Alex Brandon  /  AP
Steve Kendrick walks through the water in front of his home in the uptown area of New Orleans on Monday.
updated 10/24/2007 7:58:21 AM ET 2007-10-24T11:58:21

With a shake of the head, Richie Stevens looked at the brownish, oil-streaked water surrounding his property Tuesday and wondered how so much of the city could be swamped by a rainfall not even associated with a hurricane.

"This was a little rain flood," Stevens said. "What happens if we get a big storm?"

On Monday, bands of heavy rain dumped about 7 inches of rain on New Orleans and its suburbs, leaving many streets impassable and flooding some businesses and homes. The city's system of pumps and drainage canals, while nearly back to its capacity before Hurricane Katrina hit on Aug. 29, 2005, couldn't keep up.

Mayor Ray Nagin shut City Hall early and schools were closed across the city. Waist-high water in parts of eastern New Orleans soaked businesses, some of which had only recently reopened after being damaged by Katrina. The Army Corps of Engineers had to close a floodgate on the Harvey Canal because of flooding fears.

By Tuesday, most of the city was dry but a few spots were still flooded. Officials declared the city's efforts to fight the flood a success.

No pump failures
"The system is solid," said Robert Jackson, a spokesman for the Sewerage and Water Board, the agency that runs the city's complex system of catch basins, massive pumps, drainage canals and drainage pipes.

There were no reports of pump failures and flooding was minor in most places. It was the biggest test the city has had since Katrina in 2005, which dumped 13 inches of rain on New Orleans.

Still, the scene at Stevens' place was a flashback to Katrina. People waded through knee-deep water. Military police directed traffic. Stagnant water lapped at the windows of a black limousine parked in front of Stevens' property, which is leased to automobile mechanics and a door retail outlet.

In a way, Katrina contributed to Monday's flood: debris from the ongoing recovery clogs catch basins and drainage lines.

Stevens was waiting for city and state officials to unclog a drainage pipe that apparently had caused water to stack up — a problem complicated by confusion over which agency had responsibility for the drainage line, an official said.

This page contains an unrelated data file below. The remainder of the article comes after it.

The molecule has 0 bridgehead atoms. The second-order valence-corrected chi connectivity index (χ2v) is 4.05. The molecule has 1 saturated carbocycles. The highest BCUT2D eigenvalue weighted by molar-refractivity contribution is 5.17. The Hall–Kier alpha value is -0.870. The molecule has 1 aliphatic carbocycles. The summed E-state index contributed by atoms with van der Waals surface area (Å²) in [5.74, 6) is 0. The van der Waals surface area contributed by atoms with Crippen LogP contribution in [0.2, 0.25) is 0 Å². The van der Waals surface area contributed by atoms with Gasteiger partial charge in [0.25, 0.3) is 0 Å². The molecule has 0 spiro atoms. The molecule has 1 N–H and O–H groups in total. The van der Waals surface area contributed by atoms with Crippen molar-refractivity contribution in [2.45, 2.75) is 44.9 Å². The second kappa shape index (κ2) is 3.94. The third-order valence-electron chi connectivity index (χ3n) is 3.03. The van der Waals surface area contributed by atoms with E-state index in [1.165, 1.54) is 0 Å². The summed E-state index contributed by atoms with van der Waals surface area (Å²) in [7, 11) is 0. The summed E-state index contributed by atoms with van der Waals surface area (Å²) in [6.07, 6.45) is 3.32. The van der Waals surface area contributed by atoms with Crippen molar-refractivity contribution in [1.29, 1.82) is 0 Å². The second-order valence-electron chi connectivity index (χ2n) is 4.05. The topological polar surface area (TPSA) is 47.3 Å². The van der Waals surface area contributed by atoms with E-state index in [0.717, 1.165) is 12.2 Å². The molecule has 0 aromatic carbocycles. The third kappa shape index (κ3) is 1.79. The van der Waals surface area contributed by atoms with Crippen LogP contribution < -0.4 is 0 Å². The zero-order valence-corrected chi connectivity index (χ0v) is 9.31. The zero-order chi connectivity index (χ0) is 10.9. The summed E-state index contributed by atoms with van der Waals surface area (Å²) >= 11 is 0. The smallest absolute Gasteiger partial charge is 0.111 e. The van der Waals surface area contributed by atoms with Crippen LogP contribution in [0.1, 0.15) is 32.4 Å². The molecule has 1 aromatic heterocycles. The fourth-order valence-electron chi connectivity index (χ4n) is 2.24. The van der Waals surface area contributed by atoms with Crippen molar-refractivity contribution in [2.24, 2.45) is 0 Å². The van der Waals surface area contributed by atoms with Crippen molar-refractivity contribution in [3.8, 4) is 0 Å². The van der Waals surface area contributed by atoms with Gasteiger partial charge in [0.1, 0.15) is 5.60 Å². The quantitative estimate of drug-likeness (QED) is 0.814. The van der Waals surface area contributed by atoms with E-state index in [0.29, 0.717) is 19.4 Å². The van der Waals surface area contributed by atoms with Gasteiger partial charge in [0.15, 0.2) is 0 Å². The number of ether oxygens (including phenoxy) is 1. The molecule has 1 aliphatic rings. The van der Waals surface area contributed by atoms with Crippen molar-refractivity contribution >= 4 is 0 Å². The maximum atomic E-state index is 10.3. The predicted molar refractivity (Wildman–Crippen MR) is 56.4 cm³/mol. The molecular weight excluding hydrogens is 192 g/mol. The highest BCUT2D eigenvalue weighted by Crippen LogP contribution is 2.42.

And the rate of Monday's rainfall also contributed to the flooding. When all the pumps are running, the system can drain 1 inch of rainfall in the first hour and a half inch every hour after that. Most of the rain fell within six hours.

Some drought relief
Across the Southeast, residents of drought-stricken areas welcomed the showers and thunderstorms that visited the region Monday. Drought in almost one-third of the region has been deemed "exceptional" — the most severe drought category.

The Atlanta area, with a population of 5 million, is smack in the middle of the affected region, which includes most of Tennessee, Alabama and the northern half of Georgia, as well as parts of North and South Carolina, Kentucky and Virginia.

Despite Monday's much-needed rainfall, Georgia Gov. Sonny Perdue ordered businesses and utilities in 61 northern Georgia counties to cut water usage by 10 percent on Tuesday. He called the move a "first step" in reducing water usage, and encouraged residents to treat drying lawns and dirty cars as a "badge of honor."

Thunderstorm warnings continued Tuesday in parts of Alabama, but the rainfall amounts were far below the levels needed for soils parched by drought. The National Weather Service reported much of central and northern Alabama — where the drought has been harshest — got less than an inch during the previous 24 hours.

The weather service said about 30 structures were damaged in Alabama's rural Hale County, about 100 miles southwest of Birmingham. Powerful winds also toppled power lines and uprooted trees in Dallas, Etowah, Bibb and Talladega counties.

In Kentucky, there was cause for optimism, with reports of 3 to 5 inches of rain common as Monday's showers continued into Tuesday, said Mike Callahan, a National Weather Service hydrologist.

"The rivers and streams are rising, but so far no problems, which shows how dry we were," Callahan said.

For those areas receiving the soaking rains, "this could very well be the start of the end of this drought," said Tom Priddy a University of Kentucky extension agricultural meteorologist.

"It's like liquid gold," he said.

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